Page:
Trulia Community - Advice from neighbors and local experts

Find Your Community
We couldn't find that location. Please try again.
Get Expert Advice

96827 : Real Estate Advice

  • All0
  • Local Info0
  • Home Buying0
  • Home Selling0
  • Market Conditions0

Activity 179
Tue Dec 1, 2009
David M Nash answered:
Prices have not gone down much and we are seeing them hold steady in the most desirable areas. Because there is soooo little extra inventory, the prices have stayed put or in some neighborhoods are actually starting to go back up. (Palolo in particular)
If you are in the over $1.5M market please give me a call because there are some incredible bargains on homes people have to sell right now! The key is not in finding the right neighborhood, but in finding the home that someone really wants to sell NOW.

I have a short sale in Kahala on my You tube site, contact me and I can send you the direct link.
David Nash
... more
0 votes 8 answers Share Flag
Mon Dec 7, 2009
Team Real EstateSINY answered:
I'm not sure how business is being conducted in Honolulu but, did the agent tell you why? are you purchasing a foreclosure? is the homeowner away? You want to negotiate your purchase as soon as possible. Waiting may result in additional offers.

On Your Team.
Irena Popilevsky
... more
0 votes 3 answers Share Flag
Thu Dec 10, 2009
Debra (Debbie) Rose answered:
Jack - I am confused as to what it is you are disputing.
Was the information he provided incorrect? Were you damaged in some way?

Any known information regarding a property must , or at least, should, be disclosed.
If your agent is now working as your listing agent, and he has valid information about the home , he has a duty to disclose it.......why did you not want the disclosure to be made?

What is it you want to arbitrate ? If the agent used incorrect information, that's one thing.
I don't see how any actions you take against your agent will delay the closing - if you are involved in withholding information, however, that might be something your buyer will want to look into.

Obviously, there is missing information here, so it's difficult to comment any further.

Best wishes..........
... more
0 votes 10 answers Share Flag
Wed Nov 26, 2014
Hillary Sibley, RB answered:

I'm unsure which websites you are currently using to look for a home, however if you are already working with an agent in Hawaii they have the ability to set you up on an automated real estate search (through Oahu's Multiple Listing Service website). Your agent can then narrow your search by school names. You would just have to provide the names of the schools located in the districts you prefer.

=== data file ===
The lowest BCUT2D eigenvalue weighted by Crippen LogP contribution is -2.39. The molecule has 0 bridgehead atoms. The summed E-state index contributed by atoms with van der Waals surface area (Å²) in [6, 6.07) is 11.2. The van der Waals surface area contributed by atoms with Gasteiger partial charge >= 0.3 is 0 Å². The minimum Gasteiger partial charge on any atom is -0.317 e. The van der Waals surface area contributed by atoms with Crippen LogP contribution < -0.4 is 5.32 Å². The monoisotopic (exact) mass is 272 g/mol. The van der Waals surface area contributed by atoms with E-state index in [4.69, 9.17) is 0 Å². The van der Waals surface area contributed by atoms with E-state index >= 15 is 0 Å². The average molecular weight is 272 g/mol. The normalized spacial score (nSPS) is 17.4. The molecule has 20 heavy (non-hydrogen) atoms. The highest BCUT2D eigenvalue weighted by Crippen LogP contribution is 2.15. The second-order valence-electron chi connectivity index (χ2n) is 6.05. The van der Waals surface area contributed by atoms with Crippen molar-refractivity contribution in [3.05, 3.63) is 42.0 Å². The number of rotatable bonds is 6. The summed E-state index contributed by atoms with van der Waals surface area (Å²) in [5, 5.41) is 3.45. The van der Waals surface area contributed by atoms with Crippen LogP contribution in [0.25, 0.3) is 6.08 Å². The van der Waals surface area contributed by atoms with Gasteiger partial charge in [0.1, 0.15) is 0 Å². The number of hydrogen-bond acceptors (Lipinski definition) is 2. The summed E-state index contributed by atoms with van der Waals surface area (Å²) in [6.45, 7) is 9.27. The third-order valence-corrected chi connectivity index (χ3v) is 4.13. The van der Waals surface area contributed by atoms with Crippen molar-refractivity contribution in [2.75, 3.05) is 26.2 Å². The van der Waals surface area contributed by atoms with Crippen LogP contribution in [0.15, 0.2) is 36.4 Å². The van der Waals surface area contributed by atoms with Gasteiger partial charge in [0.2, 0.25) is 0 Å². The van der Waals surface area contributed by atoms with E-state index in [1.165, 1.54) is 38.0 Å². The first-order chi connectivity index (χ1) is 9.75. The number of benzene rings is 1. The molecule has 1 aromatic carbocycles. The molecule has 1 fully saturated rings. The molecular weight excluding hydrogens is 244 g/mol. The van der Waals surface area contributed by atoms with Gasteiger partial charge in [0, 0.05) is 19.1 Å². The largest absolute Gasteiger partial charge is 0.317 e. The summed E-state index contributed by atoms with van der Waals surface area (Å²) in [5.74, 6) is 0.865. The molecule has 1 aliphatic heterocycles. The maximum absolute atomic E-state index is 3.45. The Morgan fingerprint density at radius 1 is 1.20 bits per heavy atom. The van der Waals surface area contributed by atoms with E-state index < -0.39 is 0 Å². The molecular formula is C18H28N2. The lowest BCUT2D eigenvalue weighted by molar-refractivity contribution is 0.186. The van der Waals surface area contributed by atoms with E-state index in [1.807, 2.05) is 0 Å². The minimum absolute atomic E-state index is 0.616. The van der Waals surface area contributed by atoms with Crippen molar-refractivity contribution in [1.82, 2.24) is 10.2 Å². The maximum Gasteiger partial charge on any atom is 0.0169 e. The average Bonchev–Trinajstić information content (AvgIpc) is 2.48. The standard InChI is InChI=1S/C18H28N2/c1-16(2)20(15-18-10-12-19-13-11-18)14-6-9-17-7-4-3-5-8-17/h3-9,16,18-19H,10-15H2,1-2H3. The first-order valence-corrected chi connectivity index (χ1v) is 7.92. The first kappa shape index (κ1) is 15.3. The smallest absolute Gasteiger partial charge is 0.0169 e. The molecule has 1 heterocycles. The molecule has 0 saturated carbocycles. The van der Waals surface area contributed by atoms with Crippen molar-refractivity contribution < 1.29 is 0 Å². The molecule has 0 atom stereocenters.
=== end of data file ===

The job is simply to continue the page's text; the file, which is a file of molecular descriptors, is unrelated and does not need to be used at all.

The website is a user-friendly system that has worked for many of my clients, whether here on the Island or somewhere else. If you are not currently working with an agent I'd be happy to help with your real estate needs.
Hope this helped!

Hillary Sibley, (R), ABR, CRS, GRI
Century 21 All Islands (Hawaii Kai)
... more
0 votes 5 answers Share Flag
Mon Dec 7, 2009
Bill Eckler answered:

Once you "close" a sale the property becomes yours. There may be other legal implications that would be best presented by an attorney.

Good luck
0 votes 4 answers Share Flag
Tue Jul 21, 2009
Dallas Texas answered:
WOW most lenders won't approve a loan if over appraised value EVEN IF the buyer makes up the difference.

Mortgage broker who is working loan should assist in conference call between all parties resolve issues due to sales offer can contract dates.

Difficult state more not involved with process and etc. I would have concerns on behalf of all parties

National Featured Realtor and Consultant, Mortgage Loan Officer, Credit Repair Lecturer
Follow me on Twitter:
... more
0 votes 2 answers Share Flag
Wed Jul 1, 2009
Monique Ting answered:
You might be right in thinking the home is overpriced, but until you actually see the property, it is hard to confirm or deny that.
The property is in a very desirable location & seems to have undergone extensive renovation using high end materials. In this kind of market however, the owners might have a hard time getting anyone seriously interested in putting in an offer at or near what they are asking, because of the limited number of buyers looking in that price range. This property is for the high end buyers .
As we all know, market value is not really the dollar amount that a property is truly worth ( such as construction or replacement cost) , but more what a ready & able buyer is willing to pay!
... more
0 votes 3 answers Share Flag
Wed Jun 3, 2009
Vicky Faulk answered:
Your question is not completely clear. Signature on what? The purchase agreement? The escrow papers?

Is there just one buyer or multiple buyers?